Five days ago we saw our South African Iveco Daily 4×4 Motorhome for the first time, now we spent the first night and day in our „rolling home“ for the next months (and years to come) after equipping it with most of the necessary (indoor) items in Cape Town. The first impression is very positive, our „Impala“ has a lot of adorable features, but only the next weeks of usage will proof the „test of goodness“ . Offroad enthusiasts will claim, that these extras are negative to the offroad abilities of the Iveco and yes, that’s true. With this used Iveco from 2015 we’ll drive more of an motorhome than an offroad expedition mobile.
Update: After a few weeks of travelling, we start to really love our south african made Iveco Daily 4 x 4 Motorhome. You want to know why? We‘ll update this article during the next month of travel.
An Iveco Daily 4×4 as the chassis for us is the best mixture of a reliable 4 x 4 vehicle and a comfortable living cabin. Your are not driving in a loud and hard truck and your are not travelling in a tiny Landcruiser. The perfomance on dirt roads, gravel roads, tracks, washboards, steep hills or fords is perfect thanks to 3 x differentials and 24 gears (1:1, 1:1,3. 1:3).
Our south African, pre-owned Iveco Daily 4 x 4 of 2015 is incredibly well equipped. If one needs all that luxury, depends on the individual taste, but as we bought the car used and therefore pre-manufactured, we take it as it is and make use of all the „ingredients of an overall tasty recipe“.
+ 3 x solar panels on the roof, 2 x 200 Amph Battery Capacity in the cabin
+ 200 Litres Freshwater
+ extra tank for fuel/diesel to total 220 Litres
+ australian high-quality rims and heavy-duty tires
+ two spare tires
+ roof rack
+ exterior stove (mini-kitchen)
+ fridge (Waeco) plus cooler box (Engel)
+ 5-phase water filtration system
+ tons of storage
+ seperate shower/toilet and outdoor shower
+ ground floor bed for easy access and multiple use
If you want to see, how an African Iveco Daily 4 x 4 looks like, you are invited to watch the following video. We filmed and cutted it very quick in less than 1 h and with no love for details, just to show interested people a first impression, so please excuse any „uuhpps“.
As you see on this website, we travelled in an Iveco Daily 4×4 from Alaska to Mexiko in 2008-2020. So why not shipping this european motorhome to Africa? Several reasons led to the decision:
1. Our private time frame and options to travel are restricted to 2021, so we didn‘t want to loose more time with Covid and Co. as we already did (we had to skip our South America plans in April 2020 due to Covid and shipped back to Europe). So we eagerly want to take advantage of 2021 and do not want to sped precious time in Germany waiting for less border and travel restrictions, that are still not in sight internationally.
2. To ship a european motorhome in January/February this year to Port Elizabeth would have been a very high risk, if not completely impossible. The alternative to buy a car in southern Africa seemed to be the easier and less risky way. If you think now „Wow, they must have money like hell to afford easily buying a motorhome overseas!?!“ , then we answer „No, but we can calculate.“
3. A tour through Africa is intense for every chassis: bad roads, long distances, the potential of damages, theft or accidents is high. So why risking an european motorhome, that is quite a bit more expensive than african models? Better to put the kilometers on a more reasonably priced, good, but not over-the-top-quality-car. And furthermore on a vehicle, that was manufactured for the country you are travelling in! If you use your european motorhome, it will not only cost you the shipment back and forth, but also the loss in value (or repairs either way). Plus the risk of Roll-on-roll-off shipment – our car was broken in and heavily thefted during shipment from Veracruz, Mexiko…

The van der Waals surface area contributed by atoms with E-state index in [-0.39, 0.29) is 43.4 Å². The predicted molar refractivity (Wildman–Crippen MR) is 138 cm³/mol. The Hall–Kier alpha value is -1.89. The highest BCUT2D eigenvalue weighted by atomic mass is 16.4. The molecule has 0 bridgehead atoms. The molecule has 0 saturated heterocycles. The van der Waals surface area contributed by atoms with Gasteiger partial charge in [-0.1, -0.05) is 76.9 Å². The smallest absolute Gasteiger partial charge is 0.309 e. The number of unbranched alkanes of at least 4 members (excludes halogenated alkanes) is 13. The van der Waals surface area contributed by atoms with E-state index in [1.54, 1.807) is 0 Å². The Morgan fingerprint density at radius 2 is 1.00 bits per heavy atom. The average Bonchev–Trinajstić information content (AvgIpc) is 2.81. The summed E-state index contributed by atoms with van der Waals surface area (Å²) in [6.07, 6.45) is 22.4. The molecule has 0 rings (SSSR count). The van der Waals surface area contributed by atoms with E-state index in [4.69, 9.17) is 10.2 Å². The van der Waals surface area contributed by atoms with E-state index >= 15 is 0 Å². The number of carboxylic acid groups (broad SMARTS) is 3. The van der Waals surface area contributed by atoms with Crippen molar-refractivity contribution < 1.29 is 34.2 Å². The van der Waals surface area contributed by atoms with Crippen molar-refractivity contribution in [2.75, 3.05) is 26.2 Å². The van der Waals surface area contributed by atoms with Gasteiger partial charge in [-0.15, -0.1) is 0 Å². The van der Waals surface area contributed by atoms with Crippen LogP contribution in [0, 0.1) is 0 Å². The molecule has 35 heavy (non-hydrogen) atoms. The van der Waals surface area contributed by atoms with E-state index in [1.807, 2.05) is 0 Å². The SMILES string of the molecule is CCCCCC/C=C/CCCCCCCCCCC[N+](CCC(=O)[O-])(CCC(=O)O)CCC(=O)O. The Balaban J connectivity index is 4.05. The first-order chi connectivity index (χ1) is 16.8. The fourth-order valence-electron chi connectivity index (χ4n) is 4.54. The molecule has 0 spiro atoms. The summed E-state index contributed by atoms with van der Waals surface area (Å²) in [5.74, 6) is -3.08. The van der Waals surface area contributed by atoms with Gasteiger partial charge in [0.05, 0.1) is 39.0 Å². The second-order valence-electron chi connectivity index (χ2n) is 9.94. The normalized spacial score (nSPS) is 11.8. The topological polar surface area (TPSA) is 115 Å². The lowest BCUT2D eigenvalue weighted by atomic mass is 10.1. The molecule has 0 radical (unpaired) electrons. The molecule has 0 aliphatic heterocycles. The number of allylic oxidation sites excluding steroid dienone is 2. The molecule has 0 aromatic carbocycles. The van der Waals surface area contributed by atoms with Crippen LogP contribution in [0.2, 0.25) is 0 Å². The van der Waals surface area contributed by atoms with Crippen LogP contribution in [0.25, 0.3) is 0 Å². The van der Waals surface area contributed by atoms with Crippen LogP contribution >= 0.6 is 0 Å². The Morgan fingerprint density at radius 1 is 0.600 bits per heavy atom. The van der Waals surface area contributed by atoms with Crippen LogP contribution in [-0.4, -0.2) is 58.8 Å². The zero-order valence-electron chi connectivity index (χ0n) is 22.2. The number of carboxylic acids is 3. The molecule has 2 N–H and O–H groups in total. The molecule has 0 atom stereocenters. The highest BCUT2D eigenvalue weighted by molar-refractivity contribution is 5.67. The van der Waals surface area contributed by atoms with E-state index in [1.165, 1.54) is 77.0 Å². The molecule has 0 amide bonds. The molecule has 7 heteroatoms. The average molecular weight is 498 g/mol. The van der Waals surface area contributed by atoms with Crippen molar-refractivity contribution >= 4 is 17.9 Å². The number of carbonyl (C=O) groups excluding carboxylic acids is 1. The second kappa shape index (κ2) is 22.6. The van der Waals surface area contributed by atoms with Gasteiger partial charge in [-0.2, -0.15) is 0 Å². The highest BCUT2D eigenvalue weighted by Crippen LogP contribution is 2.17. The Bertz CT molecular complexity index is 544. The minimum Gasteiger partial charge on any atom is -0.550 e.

4. To find workshops, spare parts etc. for the Iveco Daily 4 x 4, which is an underdog and still rarely known worldwide, in southern Africa for a model, that was manufactured down south, seemes more logic to us, than to struggle with getting the right parts from Europe to Africa for a european model.
5. We just started travelling, so expectations will have to be proven by time and travel, but we expect, that we‘ll not have import restrictions if we pass through different african countries. We don‘t need a Carnet de Passage and don‘t have to renew it after one year with a south african registered vehicle. So leaving the Iveco in a safe storage e.g. in Namibia sounds very easy, if we can‘t manage to travel over a longer period of time.
6. Why not renting a camper? Possibly it‘s less expensive, if we would rent a camper in South Africa. BUT: We would like to travel several times at least 6 month. Most rental companies don‘t support such long term travels. Plus they put restrictions on the usage of the rented vehicle like excluded roads or forbidden border crossings to neighbouring countries. To travel in our own car gives us a lot more freedom.
7 Why not travelling in a cheaper Landcruiser, that could be shipped in a container? We Overlanders are all very individual characters. Each of us has it‘s own do‘s and dont‘s, that you can try to understand or leave it. For us a Landcruiser-type is definitive too tiny and too less self sufficient (small tanks, minor load etc.) to happily travel for periods like six month in a row in it. We need a bit more for feeling comfortable and safe and as long as we can afford it, we‘ll do it.